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Variety Spices Up Dining-Out Options

Thursday, April 21, 2005; Page PW22

Housing developments along Route 1 in Prince William County are so numerous that some major intersections boast directional signs to a dozen or more communities. Home construction is nearly as brisk in the northern end of the county, around Haymarket and Gainesville. Although many developments include sprawling new shopping centers, the supply of restaurants -- especially upscale, sit-down ones -- still lags demand.

Restaurants are concentrated along the Route 1 corridor, Potomac Mills, Occoquan, Manassas, Manassas Park, Centreville and Sudley roads and Route 29 in the Gainesville area. The number of Subway locations, 26, has eclipsed the number of McDonald's, 24, and there are at least a dozen Domino's in the county.

Owner Nelson Head, above, has strived to get his barbecue ribs at Dixie Bones to taste like the ones he enjoyed growing up. Medina Kabob Restaurant, left, specializes in Pakistani cuisine, such as samosas. (L. William Kobelka For The Washington Post)

As spiffy new shopping centers lure customers to the outer suburbs, many older strip malls and former fast-food restaurants have become home to small, locally owned Mexican and Salvadoran eateries, reflecting the growing diversity of the county's population. The high-end seafood chain Bonefish Grill, which opened in Somerset Crossing, and the arrival of several Japanese-style steakhouses have added to the variety.

These are some recommendations for dining in the area:

DINER: Neither the Ashton Avenue Diner (9920 Cockrell Rd., Manassas, 703-330-5151) nor the Yorkshire Restaurant (7537 Centreville Rd., Manassas, 703-368-4905) is a diner of the open 24 hours, gleaming stainless-steel variety.

The Ashton Avenue Diner's menu is like a New Jersey diner's: breakfast foods, steaks, Greek specialties, Italian dishes and sandwiches. The Yorkshire Restaurant offers standard American fare.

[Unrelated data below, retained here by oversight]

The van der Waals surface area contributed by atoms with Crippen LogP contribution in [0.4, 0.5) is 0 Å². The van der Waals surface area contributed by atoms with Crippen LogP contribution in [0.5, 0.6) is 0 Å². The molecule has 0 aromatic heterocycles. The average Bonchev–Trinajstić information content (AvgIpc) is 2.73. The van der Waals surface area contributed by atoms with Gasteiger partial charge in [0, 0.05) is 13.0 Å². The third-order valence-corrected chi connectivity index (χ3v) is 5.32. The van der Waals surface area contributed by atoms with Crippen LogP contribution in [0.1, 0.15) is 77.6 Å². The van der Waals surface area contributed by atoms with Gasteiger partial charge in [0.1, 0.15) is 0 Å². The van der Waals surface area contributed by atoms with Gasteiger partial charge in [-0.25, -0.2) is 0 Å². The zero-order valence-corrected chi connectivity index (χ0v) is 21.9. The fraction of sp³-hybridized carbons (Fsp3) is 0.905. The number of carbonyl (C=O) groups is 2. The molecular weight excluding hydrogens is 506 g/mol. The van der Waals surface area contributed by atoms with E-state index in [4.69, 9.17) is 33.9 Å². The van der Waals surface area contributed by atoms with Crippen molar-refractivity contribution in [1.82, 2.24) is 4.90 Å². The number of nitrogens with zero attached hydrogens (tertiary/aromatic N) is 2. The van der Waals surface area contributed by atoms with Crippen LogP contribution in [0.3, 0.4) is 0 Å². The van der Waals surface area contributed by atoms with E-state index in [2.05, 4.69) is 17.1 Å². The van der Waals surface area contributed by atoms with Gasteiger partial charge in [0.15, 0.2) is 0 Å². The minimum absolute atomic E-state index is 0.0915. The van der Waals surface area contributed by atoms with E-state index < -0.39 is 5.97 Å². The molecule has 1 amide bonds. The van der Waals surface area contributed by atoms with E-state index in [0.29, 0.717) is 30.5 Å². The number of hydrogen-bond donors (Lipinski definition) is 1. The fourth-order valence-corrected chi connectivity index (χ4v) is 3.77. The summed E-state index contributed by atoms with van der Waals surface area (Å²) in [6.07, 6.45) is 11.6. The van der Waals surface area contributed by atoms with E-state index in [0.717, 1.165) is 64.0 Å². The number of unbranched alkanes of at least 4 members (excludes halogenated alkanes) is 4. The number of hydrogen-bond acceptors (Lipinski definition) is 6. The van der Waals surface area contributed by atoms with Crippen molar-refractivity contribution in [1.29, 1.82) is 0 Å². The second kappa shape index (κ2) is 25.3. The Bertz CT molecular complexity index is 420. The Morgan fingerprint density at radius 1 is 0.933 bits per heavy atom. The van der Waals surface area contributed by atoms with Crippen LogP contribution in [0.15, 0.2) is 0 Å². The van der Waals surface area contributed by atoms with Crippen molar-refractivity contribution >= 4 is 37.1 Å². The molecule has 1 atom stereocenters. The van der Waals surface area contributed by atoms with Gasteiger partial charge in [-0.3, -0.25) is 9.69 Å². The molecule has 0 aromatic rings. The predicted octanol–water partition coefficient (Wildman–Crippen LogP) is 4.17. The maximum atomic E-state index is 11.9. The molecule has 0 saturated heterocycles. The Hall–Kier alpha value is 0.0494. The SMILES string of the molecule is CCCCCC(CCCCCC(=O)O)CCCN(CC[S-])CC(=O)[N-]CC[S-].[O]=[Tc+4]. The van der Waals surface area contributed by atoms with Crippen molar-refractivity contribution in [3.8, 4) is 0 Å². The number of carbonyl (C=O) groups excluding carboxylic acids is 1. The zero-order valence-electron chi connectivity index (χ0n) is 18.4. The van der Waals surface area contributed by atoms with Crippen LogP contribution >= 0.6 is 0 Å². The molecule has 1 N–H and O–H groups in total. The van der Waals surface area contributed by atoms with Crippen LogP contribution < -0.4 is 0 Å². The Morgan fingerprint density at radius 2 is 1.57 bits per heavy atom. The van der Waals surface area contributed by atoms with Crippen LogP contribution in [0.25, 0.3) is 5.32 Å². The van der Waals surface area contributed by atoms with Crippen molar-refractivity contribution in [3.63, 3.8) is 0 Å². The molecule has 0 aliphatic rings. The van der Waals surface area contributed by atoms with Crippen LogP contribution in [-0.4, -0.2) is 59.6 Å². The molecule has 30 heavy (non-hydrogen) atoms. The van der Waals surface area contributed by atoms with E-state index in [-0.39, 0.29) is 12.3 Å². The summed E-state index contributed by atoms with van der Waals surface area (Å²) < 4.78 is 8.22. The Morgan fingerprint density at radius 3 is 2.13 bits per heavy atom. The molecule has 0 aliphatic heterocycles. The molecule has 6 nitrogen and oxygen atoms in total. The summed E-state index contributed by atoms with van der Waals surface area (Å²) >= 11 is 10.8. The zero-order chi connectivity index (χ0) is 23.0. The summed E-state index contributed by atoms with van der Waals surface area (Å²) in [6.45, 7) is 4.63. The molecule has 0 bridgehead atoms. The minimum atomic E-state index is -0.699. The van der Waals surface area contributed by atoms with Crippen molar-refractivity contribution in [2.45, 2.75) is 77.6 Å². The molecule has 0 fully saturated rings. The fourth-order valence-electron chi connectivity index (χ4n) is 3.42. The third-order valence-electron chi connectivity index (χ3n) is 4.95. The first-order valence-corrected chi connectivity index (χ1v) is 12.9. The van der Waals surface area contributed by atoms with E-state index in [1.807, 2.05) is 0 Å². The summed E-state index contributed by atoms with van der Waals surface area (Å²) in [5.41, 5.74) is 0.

The glammed-up Silver Diner (14375 Smoketown Rd., Potomac Mills, 703-643-2363, www.silverdiner.com) is open until midnight weekdays and 3 a.m. weekends, serving a broader menu.

BARBECUE: Nelson Head hails from Birmingham and laments that he just can't get his barbecue to taste like what he ate growing up down South. But what he might see as shortcomings hasn't deterred the crowds that jam into Dixie Bones (13440 Occoquan Rd., Woodbridge, 703-492-2205, www.dixiebones.com).

The chopped pork has a good, smoky taste and is served with a tomatoey, sweet and spicy sauce. There are no shortcomings in the side dishes. The potato salad is pure southern-style: red potatoes perfectly cooked and mixed with a lot of mayonnaise, a little mustard and egg. The coleslaw is crunchy shreds of red and green cabbage, carrot, a little onion and celery seeds all bound with a perfectly balanced sweet-sour dressing.

Another local favorite is Ben's Whole Hog Barbecue (7422 Old Centreville Rd., Manassas, 703-331-5980). Although founder Ben Morris is no longer in the picture (he sold to the Kim family years ago), the ribs and pulled pork are first-rate. Here the whole hog is roasted, and the barbecue sauce is apple cider sweet.

Arlington-based Red, Hot & Blue (8366 Sudley Rd., Manassas, 703-367-7100, www.redhotandblue.com) serves finger-licking good Memphis-style barbecue.

SEAFOOD: Tim's Rivershore Restaurant & Crabhouse (1510 Cherry Hill Rd., Dumfries, 703-441-1375, www.timsrivershore.com) is the only real crab house on the Potomac in the county. But its days are numbered. After months of fighting with county officials over permits and regulations, owner Tim Bauckman sold the restaurant to KSI Inc., the developer of Harbor Station and Port Potomac. This could be the last summer to arrive by boat (or car) to pick crabs on the deck.

Sea Sea & Company (201 Mill St., Occoquan, 703-494-1365, www.seaseaandcompany.com) still has its riverside perch along the Occoquan in the historic mill town of the same name. The main dining room spills onto a large deck along the town's new riverfront boardwalk, and there is an upstairs deck adjacent to a private dining space. The menu is heavy on crabmeat, though not in the shell, and the decor has a beachside feel.

Along Route 29, away from the river, might seem a strange place for a crab house. But check out the parking lot any evening, and you'll find scores of people who don't agree. Blue Ridge Seafood (15704 Lee Hwy., Gainesville, 703-754-9852, www.blueridgeseafood.com) started out as a house and has had a series of additions. Crabs are the big draw, but other specialties include lobster, Alaskan snow crab legs and alligator -- yes, alligator. There are daily specials and a children's menu.

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